Surgery, chronic illness, and other stressors are hard enough for anyone to endure. But for some, these events cause physiological stress to hair follicles, causing a significant amount of hair loss. This condition is known as telogen effluvium (TE). It’s usually temporary, but this period of sustained hair loss can severely impact self-confidence, adding to an already taxing situation. Learn more about TE including what causes it and how to treat it.
Telogen hair is in the part of the hair cycle in which hair growth stops. This phase is what causes everyday shedding, and it’s a normal part of the hair cycle. For people with TE, the follicles don’t revert back to the anagen stage in which new hairs grow in to replace telogen hairs. Most common reasons of TE include:
Excessive shedding is the most common TE symptom. People normally lose about 100 hairs per day. A person experiencing TE may lose an average of 300. Their hair is noticeably thinner, and they may see some bald patches develop.
People experiencing TE do experience significant hair loss, but it’s not common for them to lose all their hair. With this condition, hair loss usually lasts for four to six months, then the hair begins to regrow on its own. For some, though, the condition is chronic and their hair doesn’t grow back.
Anyone with TE may notice excessive hair loss after they brush their hair or when they shower. Some people also have tender or itchy spots on their scalp. Reduced hair volume is another sign of TE.
There are many reasons a person may begin shedding hair excessively. To figure out the underlying cause, a doctor will typically do a gentle hair pull to see how many telogen hairs come out. Telogen hair contains a white bulb at the end with no hair sheath.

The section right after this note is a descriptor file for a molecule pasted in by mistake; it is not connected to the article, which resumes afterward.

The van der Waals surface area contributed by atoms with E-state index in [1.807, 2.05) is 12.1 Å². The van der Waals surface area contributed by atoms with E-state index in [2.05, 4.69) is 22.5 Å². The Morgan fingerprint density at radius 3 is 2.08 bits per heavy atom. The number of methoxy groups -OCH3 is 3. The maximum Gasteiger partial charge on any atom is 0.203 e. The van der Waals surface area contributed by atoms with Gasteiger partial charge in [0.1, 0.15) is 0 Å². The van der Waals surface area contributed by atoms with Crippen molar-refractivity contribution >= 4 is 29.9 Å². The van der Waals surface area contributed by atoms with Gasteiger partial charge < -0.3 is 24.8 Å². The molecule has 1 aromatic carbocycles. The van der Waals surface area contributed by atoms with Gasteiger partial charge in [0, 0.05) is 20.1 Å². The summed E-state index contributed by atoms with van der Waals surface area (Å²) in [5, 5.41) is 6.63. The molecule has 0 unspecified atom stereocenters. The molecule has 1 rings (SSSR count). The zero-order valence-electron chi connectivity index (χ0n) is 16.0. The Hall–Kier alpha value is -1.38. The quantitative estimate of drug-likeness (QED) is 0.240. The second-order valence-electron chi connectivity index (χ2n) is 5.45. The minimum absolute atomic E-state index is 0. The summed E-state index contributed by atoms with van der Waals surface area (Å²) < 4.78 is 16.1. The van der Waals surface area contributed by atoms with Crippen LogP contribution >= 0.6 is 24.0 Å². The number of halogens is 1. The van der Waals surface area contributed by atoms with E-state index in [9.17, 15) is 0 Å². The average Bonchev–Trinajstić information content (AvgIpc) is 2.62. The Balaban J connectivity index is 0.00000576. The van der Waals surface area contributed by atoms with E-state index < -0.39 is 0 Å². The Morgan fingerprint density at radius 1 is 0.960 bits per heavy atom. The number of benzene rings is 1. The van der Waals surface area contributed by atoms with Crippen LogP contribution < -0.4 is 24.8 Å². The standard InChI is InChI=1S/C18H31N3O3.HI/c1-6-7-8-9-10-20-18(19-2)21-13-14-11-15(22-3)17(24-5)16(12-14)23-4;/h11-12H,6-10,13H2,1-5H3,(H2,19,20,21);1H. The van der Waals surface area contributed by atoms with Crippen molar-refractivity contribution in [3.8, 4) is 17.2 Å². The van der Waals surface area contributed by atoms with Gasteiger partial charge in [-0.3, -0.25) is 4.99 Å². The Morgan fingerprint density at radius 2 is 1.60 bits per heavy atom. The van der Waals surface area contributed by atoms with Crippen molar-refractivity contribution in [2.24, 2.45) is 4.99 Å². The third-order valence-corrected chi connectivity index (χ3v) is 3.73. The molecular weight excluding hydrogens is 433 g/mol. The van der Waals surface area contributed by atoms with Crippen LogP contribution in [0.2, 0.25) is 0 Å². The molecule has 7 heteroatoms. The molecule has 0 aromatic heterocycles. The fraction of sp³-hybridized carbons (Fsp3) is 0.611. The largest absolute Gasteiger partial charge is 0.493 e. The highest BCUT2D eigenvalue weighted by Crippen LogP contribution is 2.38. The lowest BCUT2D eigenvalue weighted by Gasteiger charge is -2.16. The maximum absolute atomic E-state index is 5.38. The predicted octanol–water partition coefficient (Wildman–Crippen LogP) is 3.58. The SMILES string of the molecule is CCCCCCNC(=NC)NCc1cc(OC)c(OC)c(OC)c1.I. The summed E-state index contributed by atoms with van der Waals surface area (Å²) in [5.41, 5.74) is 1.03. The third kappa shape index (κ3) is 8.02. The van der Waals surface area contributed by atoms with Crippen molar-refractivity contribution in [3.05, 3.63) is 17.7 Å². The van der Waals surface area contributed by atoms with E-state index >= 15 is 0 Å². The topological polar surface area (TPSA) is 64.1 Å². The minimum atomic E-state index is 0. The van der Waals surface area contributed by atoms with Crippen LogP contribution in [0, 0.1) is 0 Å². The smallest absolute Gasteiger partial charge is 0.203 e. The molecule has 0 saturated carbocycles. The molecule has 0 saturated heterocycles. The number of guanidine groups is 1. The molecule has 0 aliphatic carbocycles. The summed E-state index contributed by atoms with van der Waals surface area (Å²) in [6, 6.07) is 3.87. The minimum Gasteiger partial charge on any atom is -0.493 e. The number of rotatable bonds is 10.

If the hair pull is inconclusive, doctors may take a scalp biopsy or order a blood work test to rule out other causes of hair loss like alopecia areata and other autoimmune disorders. In some cases, patients may be asked to collect all hair shed over a period of 24 hours, so their doctor can assess the volume and condition of shed hair.
A trichoscopy, which is a non-invasive scalp exam, can also be used to diagnose TE. For this exam, a doctor uses specialized cameras to map and evaluate the patient’s scalp, assessing areas for excessive shedding. This system offers an accurate basis for follow-up comparison.
In many cases, TE will reverse on its own, but there are ways to slow the shedding while the patient is waiting for their hair to grow back. It is essential to identify the reason for shedding and execute a realistic plan to eliminate it. For cases caused by nutritional deficiencies, changing the diet is usually enough to make the hair grow back.
Patients experiencing TE should be gentle when washing their hair and avoid harsh hairstyles like tight ponytails and updos. In some cases, common hair loss treatments like minoxidil can help stimulate regrowth. Platelet-rich plasma injections (PRP) may also be successfully utilized. If a person’s TE is due to prolonged stress, they should implement calming techniques into their lifestyle to reduce the stress and reset their hair growth cycle.
Dermatology Circle offers a personalized approach to every client, based on their needs. A careful scalp exam with magnifying lenses (trichoscopy) is a must for every patient. Additionally, for patients with TE, Dr. Kazlouskaya usually offers extensive blood work to identify the reason for hair loss. A scalp biopsy may be considered in some cases. When needed, the treatment is offered based on the results of a thorough workup.